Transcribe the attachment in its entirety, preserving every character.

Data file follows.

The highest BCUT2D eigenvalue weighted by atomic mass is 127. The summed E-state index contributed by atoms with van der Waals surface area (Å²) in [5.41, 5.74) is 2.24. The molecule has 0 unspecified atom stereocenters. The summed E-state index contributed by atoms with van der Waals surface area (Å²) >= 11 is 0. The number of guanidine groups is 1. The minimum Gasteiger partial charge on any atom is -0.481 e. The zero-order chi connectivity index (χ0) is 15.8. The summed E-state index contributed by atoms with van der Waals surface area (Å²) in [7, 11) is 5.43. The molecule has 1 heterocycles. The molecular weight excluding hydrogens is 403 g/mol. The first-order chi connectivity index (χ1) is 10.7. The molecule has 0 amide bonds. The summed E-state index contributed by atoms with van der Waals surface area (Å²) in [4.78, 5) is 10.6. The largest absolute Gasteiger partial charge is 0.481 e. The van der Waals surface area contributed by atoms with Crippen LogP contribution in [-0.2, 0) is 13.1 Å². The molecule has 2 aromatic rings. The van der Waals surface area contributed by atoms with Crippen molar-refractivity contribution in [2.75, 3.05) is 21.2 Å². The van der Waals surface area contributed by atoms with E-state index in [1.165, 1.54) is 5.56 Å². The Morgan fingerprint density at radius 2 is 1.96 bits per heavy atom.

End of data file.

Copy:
The highest BCUT2D eigenvalue weighted by atomic mass is 127. The summed E-state index contributed by atoms with van der Waals surface area (Å²) in [5.41, 5.74) is 2.24. The molecule has 0 unspecified atom stereocenters. The summed E-state index contributed by atoms with van der Waals surface area (Å²) >= 11 is 0. The number of guanidine groups is 1. The minimum Gasteiger partial charge on any atom is -0.481 e. The zero-order chi connectivity index (χ0) is 15.8. The summed E-state index contributed by atoms with van der Waals surface area (Å²) in [7, 11) is 5.43. The molecule has 1 heterocycles. The molecular weight excluding hydrogens is 403 g/mol. The first-order chi connectivity index (χ1) is 10.7. The molecule has 0 amide bonds. The summed E-state index contributed by atoms with van der Waals surface area (Å²) in [4.78, 5) is 10.6. The largest absolute Gasteiger partial charge is 0.481 e. The van der Waals surface area contributed by atoms with Crippen LogP contribution in [-0.2, 0) is 13.1 Å². The molecule has 2 aromatic rings. The van der Waals surface area contributed by atoms with Crippen molar-refractivity contribution in [2.75, 3.05) is 21.2 Å². The van der Waals surface area contributed by atoms with E-state index in [1.165, 1.54) is 5.56 Å². The Morgan fingerprint density at radius 2 is 1.96 bits per heavy atom.